Brits to the Fascist BNP: "Not in My Name"

On 4 June this year, Britain elected two members of the far-right British National Party (BNP) to the European elections -- the first time fascists have been elected to such posts.

It's important to understand what these new Members of the European Parliament (MEPs) stand for. They're not simply hard-line Conservatives; they are out and out racists. One, Nick Griffin, railed that "international Jewry have declared war on the white man," while the other, Andrew Brons, is a former member of the National Socialist Movement in Britain, a party founded on Hitler's birthday.

There are deep underlying currents that have led us to this point. The absence of mainstream politicians -- from all of our parties -- in many communities, combined with a devastating economic crisis hitting the most vulnerable in our society, has laid a fertile ground for the BNP. The BNP has skilfully manipulated the economic crisis, which is devastating working class Britain. Playing on the fears of ordinary people, it has whipped up anger and exploited issues like housing shortages and insecurity to scapegoat minorities and immigrants.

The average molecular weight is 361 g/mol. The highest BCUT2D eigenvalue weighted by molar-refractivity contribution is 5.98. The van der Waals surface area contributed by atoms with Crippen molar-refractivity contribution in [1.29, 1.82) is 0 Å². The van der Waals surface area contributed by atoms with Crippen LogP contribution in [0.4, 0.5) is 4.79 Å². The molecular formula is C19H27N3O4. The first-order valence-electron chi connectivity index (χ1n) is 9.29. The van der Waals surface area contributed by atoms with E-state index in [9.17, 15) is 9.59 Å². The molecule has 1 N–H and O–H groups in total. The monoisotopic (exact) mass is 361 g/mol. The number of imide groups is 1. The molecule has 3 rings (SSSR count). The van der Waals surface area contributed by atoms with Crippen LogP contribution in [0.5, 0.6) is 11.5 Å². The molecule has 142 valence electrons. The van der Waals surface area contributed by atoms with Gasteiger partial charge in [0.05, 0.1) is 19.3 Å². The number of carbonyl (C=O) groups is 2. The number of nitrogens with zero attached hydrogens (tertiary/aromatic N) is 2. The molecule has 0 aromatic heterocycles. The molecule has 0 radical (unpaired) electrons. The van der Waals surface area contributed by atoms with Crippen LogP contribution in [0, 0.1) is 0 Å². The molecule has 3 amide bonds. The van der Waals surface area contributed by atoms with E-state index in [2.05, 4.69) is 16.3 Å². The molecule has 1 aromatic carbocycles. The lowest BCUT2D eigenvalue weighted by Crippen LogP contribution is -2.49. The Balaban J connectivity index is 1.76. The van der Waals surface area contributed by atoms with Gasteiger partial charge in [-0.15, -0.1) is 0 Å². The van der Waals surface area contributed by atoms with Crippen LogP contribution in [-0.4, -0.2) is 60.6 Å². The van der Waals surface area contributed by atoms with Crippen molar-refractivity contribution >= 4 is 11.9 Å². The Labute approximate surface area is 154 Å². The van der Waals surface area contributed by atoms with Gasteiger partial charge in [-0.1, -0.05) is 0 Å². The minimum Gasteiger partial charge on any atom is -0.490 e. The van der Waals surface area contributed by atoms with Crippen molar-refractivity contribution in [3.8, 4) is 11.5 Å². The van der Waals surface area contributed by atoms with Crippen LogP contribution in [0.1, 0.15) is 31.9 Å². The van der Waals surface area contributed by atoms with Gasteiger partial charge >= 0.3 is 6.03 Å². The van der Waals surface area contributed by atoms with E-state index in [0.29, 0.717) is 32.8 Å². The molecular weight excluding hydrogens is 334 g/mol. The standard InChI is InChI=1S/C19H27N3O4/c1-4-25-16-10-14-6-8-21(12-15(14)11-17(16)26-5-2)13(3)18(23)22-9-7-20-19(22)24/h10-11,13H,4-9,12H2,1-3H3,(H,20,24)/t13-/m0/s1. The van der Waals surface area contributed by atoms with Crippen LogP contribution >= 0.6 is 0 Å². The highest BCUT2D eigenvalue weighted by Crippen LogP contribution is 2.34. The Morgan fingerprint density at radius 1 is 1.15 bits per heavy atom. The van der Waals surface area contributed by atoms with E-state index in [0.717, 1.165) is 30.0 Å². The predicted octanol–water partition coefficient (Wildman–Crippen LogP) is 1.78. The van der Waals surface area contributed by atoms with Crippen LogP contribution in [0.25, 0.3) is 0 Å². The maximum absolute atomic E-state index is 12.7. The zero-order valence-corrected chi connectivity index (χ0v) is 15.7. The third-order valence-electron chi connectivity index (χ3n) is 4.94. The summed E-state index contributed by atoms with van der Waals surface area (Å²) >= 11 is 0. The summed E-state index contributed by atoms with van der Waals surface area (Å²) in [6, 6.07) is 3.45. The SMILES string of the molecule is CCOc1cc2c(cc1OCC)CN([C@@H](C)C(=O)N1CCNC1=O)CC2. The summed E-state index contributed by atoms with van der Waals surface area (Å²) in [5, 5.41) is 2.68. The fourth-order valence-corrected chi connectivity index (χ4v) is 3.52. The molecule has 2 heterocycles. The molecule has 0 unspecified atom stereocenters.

Campaigners from across the parties have come together to launch a strong campaign -- telling the BNP "Not in my name."

During the election -- where the BNP failed to make the huge breakthrough they expected -- Hope Not Hate, a union-backed group, used new media and enthusiastic grassroots activists to launch an unprecedented campaign for Britain's future.

Outside the constraints of the main parties, supporters used email, website and tools like Twitter to build a movement of tens of thousands people in a couple of months. In one weekend blitz, they put out a million leaflets at transport hubs educating people about the BNP. That's probably more than the official campaigns were able to do.

Since the election, the campaign has grown even more. 80,000 people signed an anti-BNP message directed at the president of the European Parliament. To mark the opening of the Parliament tomorrow, Hope Not Hate has released a new video produced by its online team, Blue State Digital. The video is a powerful rebuff to the BNP -- and shows a united movement of modern Britain that sets itself against the hateful division of racists who would turn the clock back.

Campaigns like Hope Not Hate can't defeat the BNP alone -- but they are a vital part of the wider movement to counter this threat. Thanks to the efforts of grassroots activists who are proud of the modern, diverse, and progressive Britain, Hope Not Hate has given people cause for hope that we can kick the BNP back where they belong.